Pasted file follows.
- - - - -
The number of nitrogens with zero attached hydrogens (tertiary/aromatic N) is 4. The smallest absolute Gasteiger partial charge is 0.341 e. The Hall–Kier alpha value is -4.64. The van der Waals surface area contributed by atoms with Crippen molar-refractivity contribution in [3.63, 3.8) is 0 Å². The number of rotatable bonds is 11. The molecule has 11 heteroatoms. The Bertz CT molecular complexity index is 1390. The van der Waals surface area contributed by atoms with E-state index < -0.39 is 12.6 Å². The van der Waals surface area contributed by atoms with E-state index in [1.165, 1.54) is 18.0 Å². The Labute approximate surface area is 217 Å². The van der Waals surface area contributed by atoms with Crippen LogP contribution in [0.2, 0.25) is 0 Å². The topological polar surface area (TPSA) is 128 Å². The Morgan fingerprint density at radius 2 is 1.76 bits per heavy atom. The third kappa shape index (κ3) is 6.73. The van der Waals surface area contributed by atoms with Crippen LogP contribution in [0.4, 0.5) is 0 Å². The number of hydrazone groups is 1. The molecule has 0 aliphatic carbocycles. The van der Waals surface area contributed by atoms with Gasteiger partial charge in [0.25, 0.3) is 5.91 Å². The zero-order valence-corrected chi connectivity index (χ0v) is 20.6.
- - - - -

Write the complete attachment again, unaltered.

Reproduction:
The number of nitrogens with zero attached hydrogens (tertiary/aromatic N) is 4. The smallest absolute Gasteiger partial charge is 0.341 e. The Hall–Kier alpha value is -4.64. The van der Waals surface area contributed by atoms with Crippen molar-refractivity contribution in [3.63, 3.8) is 0 Å². The number of rotatable bonds is 11. The molecule has 11 heteroatoms. The Bertz CT molecular complexity index is 1390. The van der Waals surface area contributed by atoms with E-state index < -0.39 is 12.6 Å². The van der Waals surface area contributed by atoms with E-state index in [1.165, 1.54) is 18.0 Å². The Labute approximate surface area is 217 Å². The van der Waals surface area contributed by atoms with Crippen LogP contribution in [0.2, 0.25) is 0 Å². The topological polar surface area (TPSA) is 128 Å². The Morgan fingerprint density at radius 2 is 1.76 bits per heavy atom. The third kappa shape index (κ3) is 6.73. The van der Waals surface area contributed by atoms with Crippen LogP contribution in [0.4, 0.5) is 0 Å². The number of hydrazone groups is 1. The molecule has 0 aliphatic carbocycles. The van der Waals surface area contributed by atoms with Gasteiger partial charge in [0.25, 0.3) is 5.91 Å². The zero-order valence-corrected chi connectivity index (χ0v) is 20.6.